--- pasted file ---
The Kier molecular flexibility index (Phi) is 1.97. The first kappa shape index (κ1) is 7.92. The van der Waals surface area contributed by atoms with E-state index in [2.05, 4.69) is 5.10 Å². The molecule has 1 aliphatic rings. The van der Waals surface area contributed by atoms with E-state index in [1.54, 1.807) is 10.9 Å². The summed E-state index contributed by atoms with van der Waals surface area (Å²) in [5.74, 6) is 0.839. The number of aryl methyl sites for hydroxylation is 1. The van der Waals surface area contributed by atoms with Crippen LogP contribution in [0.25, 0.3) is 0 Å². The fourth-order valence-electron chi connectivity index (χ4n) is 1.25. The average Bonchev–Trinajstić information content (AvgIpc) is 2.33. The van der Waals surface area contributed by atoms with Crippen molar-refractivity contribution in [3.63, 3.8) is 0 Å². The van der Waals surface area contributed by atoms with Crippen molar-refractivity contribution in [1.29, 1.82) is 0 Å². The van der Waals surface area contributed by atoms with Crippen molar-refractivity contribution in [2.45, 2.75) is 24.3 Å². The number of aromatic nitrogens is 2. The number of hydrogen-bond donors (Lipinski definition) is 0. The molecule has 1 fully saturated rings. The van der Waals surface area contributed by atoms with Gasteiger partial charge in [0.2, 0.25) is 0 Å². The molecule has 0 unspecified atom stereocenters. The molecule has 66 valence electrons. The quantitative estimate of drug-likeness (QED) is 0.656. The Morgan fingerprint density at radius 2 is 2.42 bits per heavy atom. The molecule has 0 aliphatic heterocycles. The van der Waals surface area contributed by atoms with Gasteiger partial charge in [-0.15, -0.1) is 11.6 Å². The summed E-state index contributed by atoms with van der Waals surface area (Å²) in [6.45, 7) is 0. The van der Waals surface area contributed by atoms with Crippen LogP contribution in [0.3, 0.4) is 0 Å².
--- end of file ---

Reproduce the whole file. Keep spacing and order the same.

The Kier molecular flexibility index (Phi) is 1.97. The first kappa shape index (κ1) is 7.92. The van der Waals surface area contributed by atoms with E-state index in [2.05, 4.69) is 5.10 Å². The molecule has 1 aliphatic rings. The van der Waals surface area contributed by atoms with E-state index in [1.54, 1.807) is 10.9 Å². The summed E-state index contributed by atoms with van der Waals surface area (Å²) in [5.74, 6) is 0.839. The number of aryl methyl sites for hydroxylation is 1. The van der Waals surface area contributed by atoms with Crippen LogP contribution in [0.25, 0.3) is 0 Å². The fourth-order valence-electron chi connectivity index (χ4n) is 1.25. The average Bonchev–Trinajstić information content (AvgIpc) is 2.33. The van der Waals surface area contributed by atoms with Crippen molar-refractivity contribution in [3.63, 3.8) is 0 Å². The van der Waals surface area contributed by atoms with Crippen molar-refractivity contribution in [1.29, 1.82) is 0 Å². The van der Waals surface area contributed by atoms with Crippen molar-refractivity contribution in [2.45, 2.75) is 24.3 Å². The number of aromatic nitrogens is 2. The number of hydrogen-bond donors (Lipinski definition) is 0. The molecule has 1 fully saturated rings. The van der Waals surface area contributed by atoms with Gasteiger partial charge in [0.2, 0.25) is 0 Å². The molecule has 0 unspecified atom stereocenters. The molecule has 66 valence electrons. The quantitative estimate of drug-likeness (QED) is 0.656. The Morgan fingerprint density at radius 2 is 2.42 bits per heavy atom. The molecule has 0 aliphatic heterocycles. The van der Waals surface area contributed by atoms with Gasteiger partial charge in [-0.15, -0.1) is 11.6 Å². The summed E-state index contributed by atoms with van der Waals surface area (Å²) in [6.45, 7) is 0. The van der Waals surface area contributed by atoms with Crippen LogP contribution in [0.3, 0.4) is 0 Å².